Chutima ‘Say’ Pulvit shares a traditional Thai recipe fit for a king.
2 whole fresh young coconut
170 grams hapuka or snapper
100-130 grams Hor Mok Paste (see recipe below; amount depends on the desiredspice level)
120ml coconut milk
15ml chilli oil
10ml fish sauce
1 heaped teaspoon sugar
8-10 kaffir lime leaves, finely chopped,
plus extra to serve
20 Thai basil leaves, plus extra to serve
1 tablespoon coconut cream, to serve
thinly sliced red chilli, to serve
cooked jasmine rice, to serve
Hor Mok Paste
40 grams frozen long red chilli
12-15 soaked dried big chilli, soaked
in hot water 15 minutes before use
1 bird’s eye chilli (optional)
30 grams chopped red onion
2 stalks lemongrass, chopped
1cm frozen galangal
20 grams fresh turmeric
1 teaspoon ground turmeric
6-8 cloves peeled garlic
15 grams shrimp paste
1 teaspoon ground black pepper
1 teaspoon salt
Wash the coconuts well. Steam whole for 5 minutes in a steamer pot so they retain their flavour and aroma. Cut open at the tops, scraping out all the young coconut meat. Set aside.
Separate the fish into two lots: 120 grams cut into bite-sized pieces, and 50 grams minced (chopped or blended).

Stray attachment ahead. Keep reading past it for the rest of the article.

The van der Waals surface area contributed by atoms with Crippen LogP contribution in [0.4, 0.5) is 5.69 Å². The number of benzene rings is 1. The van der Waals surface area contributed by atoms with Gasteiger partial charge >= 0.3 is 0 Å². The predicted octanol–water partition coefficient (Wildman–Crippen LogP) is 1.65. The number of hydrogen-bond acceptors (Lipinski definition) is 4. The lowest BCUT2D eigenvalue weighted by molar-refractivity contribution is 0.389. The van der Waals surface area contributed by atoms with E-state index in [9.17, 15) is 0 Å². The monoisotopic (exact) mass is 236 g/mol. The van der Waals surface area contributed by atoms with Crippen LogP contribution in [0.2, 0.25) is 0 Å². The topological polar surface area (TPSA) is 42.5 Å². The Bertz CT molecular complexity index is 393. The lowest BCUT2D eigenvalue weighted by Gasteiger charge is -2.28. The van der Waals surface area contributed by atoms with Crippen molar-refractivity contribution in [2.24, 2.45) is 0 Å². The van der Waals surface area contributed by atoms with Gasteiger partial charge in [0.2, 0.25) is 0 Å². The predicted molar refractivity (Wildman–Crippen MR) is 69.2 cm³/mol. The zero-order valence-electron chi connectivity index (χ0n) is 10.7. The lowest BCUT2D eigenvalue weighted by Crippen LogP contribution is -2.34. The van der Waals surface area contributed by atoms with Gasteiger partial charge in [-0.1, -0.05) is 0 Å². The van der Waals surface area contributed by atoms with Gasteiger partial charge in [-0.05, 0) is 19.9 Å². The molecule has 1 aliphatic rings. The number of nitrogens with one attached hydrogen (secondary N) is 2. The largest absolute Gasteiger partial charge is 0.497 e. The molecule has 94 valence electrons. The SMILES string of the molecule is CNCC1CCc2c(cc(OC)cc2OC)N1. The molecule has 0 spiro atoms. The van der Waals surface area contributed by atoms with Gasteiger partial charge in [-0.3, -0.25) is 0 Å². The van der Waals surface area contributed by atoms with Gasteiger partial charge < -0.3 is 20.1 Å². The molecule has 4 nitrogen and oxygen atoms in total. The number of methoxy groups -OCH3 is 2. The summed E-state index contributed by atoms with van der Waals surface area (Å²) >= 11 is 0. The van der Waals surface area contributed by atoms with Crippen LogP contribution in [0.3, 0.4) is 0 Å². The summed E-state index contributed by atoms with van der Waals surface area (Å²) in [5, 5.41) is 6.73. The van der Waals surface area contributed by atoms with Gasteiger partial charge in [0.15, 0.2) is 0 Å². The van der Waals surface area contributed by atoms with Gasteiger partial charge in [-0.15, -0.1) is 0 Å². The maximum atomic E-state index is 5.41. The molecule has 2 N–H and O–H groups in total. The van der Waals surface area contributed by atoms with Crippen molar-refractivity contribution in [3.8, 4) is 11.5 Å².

Put the 50 grams minced fish, hor mok paste, coconut milk, chilli oil, egg, fish sauce and sugar into the blender or food processor for 1-2 minutes until the mixture becomes more condensed and sticky.
Put the 120 grams of fish fillet, Thai basil, kaffir lime leaves and 80 grams of the reserved coconut meat into a mixing bowl and whisk thoroughly – in the same direction – for 3-5 minutes. The longer you stir, the more delicious it will be. Add to the minced fish mixture and combine.
Gently scoop the mixture into the coconuts, and steam, uncovered, for 25-30 minutes.
To serve: Dollop a little coconut cream on top and sprinkle with red chillies, kaffir lime leaves and fresh Thai basil. Serve with jasmine rice on the side.
Hor Mok Paste: Whizz all the ingredients together in a blender. Makes 200 grams
Read the interview with Chutima ‘Say’ Pulvit here.